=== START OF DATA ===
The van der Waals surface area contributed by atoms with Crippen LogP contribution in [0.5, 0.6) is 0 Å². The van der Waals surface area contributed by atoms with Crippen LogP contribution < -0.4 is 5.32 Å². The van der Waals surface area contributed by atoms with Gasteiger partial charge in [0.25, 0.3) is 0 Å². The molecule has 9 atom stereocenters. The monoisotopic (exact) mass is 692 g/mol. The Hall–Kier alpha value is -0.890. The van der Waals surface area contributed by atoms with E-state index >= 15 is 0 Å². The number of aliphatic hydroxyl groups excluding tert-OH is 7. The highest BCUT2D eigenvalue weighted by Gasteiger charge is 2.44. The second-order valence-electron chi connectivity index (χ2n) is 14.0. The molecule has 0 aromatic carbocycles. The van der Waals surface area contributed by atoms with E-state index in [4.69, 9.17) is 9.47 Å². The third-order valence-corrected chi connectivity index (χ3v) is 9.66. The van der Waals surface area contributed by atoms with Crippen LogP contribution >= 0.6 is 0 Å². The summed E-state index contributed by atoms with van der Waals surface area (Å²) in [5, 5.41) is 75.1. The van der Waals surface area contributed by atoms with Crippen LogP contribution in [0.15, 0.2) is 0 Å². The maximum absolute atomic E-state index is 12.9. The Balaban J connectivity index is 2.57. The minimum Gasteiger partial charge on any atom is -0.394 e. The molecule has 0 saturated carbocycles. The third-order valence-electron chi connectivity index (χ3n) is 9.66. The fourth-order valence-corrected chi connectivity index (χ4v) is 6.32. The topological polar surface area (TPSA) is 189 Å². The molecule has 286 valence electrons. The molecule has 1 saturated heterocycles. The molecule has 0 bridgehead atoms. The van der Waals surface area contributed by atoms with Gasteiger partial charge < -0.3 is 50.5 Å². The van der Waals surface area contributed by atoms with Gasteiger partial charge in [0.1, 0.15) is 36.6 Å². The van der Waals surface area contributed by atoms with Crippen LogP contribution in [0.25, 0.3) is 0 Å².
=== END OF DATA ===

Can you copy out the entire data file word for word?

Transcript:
The van der Waals surface area contributed by atoms with Crippen LogP contribution in [0.5, 0.6) is 0 Å². The van der Waals surface area contributed by atoms with Crippen LogP contribution < -0.4 is 5.32 Å². The van der Waals surface area contributed by atoms with Gasteiger partial charge in [0.25, 0.3) is 0 Å². The molecule has 9 atom stereocenters. The monoisotopic (exact) mass is 692 g/mol. The Hall–Kier alpha value is -0.890. The van der Waals surface area contributed by atoms with E-state index >= 15 is 0 Å². The number of aliphatic hydroxyl groups excluding tert-OH is 7. The highest BCUT2D eigenvalue weighted by Gasteiger charge is 2.44. The second-order valence-electron chi connectivity index (χ2n) is 14.0. The molecule has 0 aromatic carbocycles. The van der Waals surface area contributed by atoms with E-state index in [4.69, 9.17) is 9.47 Å². The third-order valence-corrected chi connectivity index (χ3v) is 9.66. The van der Waals surface area contributed by atoms with Crippen LogP contribution >= 0.6 is 0 Å². The summed E-state index contributed by atoms with van der Waals surface area (Å²) in [5, 5.41) is 75.1. The van der Waals surface area contributed by atoms with Crippen LogP contribution in [0.15, 0.2) is 0 Å². The maximum absolute atomic E-state index is 12.9. The Balaban J connectivity index is 2.57. The minimum Gasteiger partial charge on any atom is -0.394 e. The molecule has 0 saturated carbocycles. The third-order valence-electron chi connectivity index (χ3n) is 9.66. The fourth-order valence-corrected chi connectivity index (χ4v) is 6.32. The topological polar surface area (TPSA) is 189 Å². The molecule has 286 valence electrons. The molecule has 1 saturated heterocycles. The molecule has 0 bridgehead atoms. The van der Waals surface area contributed by atoms with Gasteiger partial charge < -0.3 is 50.5 Å². The van der Waals surface area contributed by atoms with Gasteiger partial charge in [0.1, 0.15) is 36.6 Å². The van der Waals surface area contributed by atoms with Crippen LogP contribution in [0.25, 0.3) is 0 Å².